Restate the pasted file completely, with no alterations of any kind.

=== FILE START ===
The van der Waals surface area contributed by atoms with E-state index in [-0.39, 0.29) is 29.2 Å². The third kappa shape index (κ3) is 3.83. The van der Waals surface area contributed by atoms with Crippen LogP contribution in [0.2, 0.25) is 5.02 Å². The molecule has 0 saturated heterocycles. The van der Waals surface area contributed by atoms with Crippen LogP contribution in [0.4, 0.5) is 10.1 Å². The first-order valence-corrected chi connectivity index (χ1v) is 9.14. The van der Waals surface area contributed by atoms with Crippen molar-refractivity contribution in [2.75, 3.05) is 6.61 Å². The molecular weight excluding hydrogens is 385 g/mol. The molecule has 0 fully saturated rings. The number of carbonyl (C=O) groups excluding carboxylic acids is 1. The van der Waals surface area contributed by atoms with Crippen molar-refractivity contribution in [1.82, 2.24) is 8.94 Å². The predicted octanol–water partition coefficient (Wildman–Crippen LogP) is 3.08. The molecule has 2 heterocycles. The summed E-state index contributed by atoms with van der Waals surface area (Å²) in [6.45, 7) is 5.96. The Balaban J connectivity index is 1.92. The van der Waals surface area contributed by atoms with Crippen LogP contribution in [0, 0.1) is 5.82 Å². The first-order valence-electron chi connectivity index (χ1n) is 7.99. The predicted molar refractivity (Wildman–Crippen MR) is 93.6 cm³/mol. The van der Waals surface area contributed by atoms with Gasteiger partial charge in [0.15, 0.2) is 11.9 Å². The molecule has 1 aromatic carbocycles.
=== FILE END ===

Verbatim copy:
The van der Waals surface area contributed by atoms with E-state index in [-0.39, 0.29) is 29.2 Å². The third kappa shape index (κ3) is 3.83. The van der Waals surface area contributed by atoms with Crippen LogP contribution in [0.2, 0.25) is 5.02 Å². The molecule has 0 saturated heterocycles. The van der Waals surface area contributed by atoms with Crippen LogP contribution in [0.4, 0.5) is 10.1 Å². The first-order valence-corrected chi connectivity index (χ1v) is 9.14. The van der Waals surface area contributed by atoms with Crippen molar-refractivity contribution in [2.75, 3.05) is 6.61 Å². The molecular weight excluding hydrogens is 385 g/mol. The molecule has 0 fully saturated rings. The number of carbonyl (C=O) groups excluding carboxylic acids is 1. The van der Waals surface area contributed by atoms with Crippen molar-refractivity contribution in [1.82, 2.24) is 8.94 Å². The predicted octanol–water partition coefficient (Wildman–Crippen LogP) is 3.08. The molecule has 2 heterocycles. The summed E-state index contributed by atoms with van der Waals surface area (Å²) in [6.45, 7) is 5.96. The Balaban J connectivity index is 1.92. The van der Waals surface area contributed by atoms with Crippen LogP contribution in [0, 0.1) is 5.82 Å². The first-order valence-electron chi connectivity index (χ1n) is 7.99. The predicted molar refractivity (Wildman–Crippen MR) is 93.6 cm³/mol. The van der Waals surface area contributed by atoms with Gasteiger partial charge in [0.15, 0.2) is 11.9 Å². The molecule has 1 aromatic carbocycles.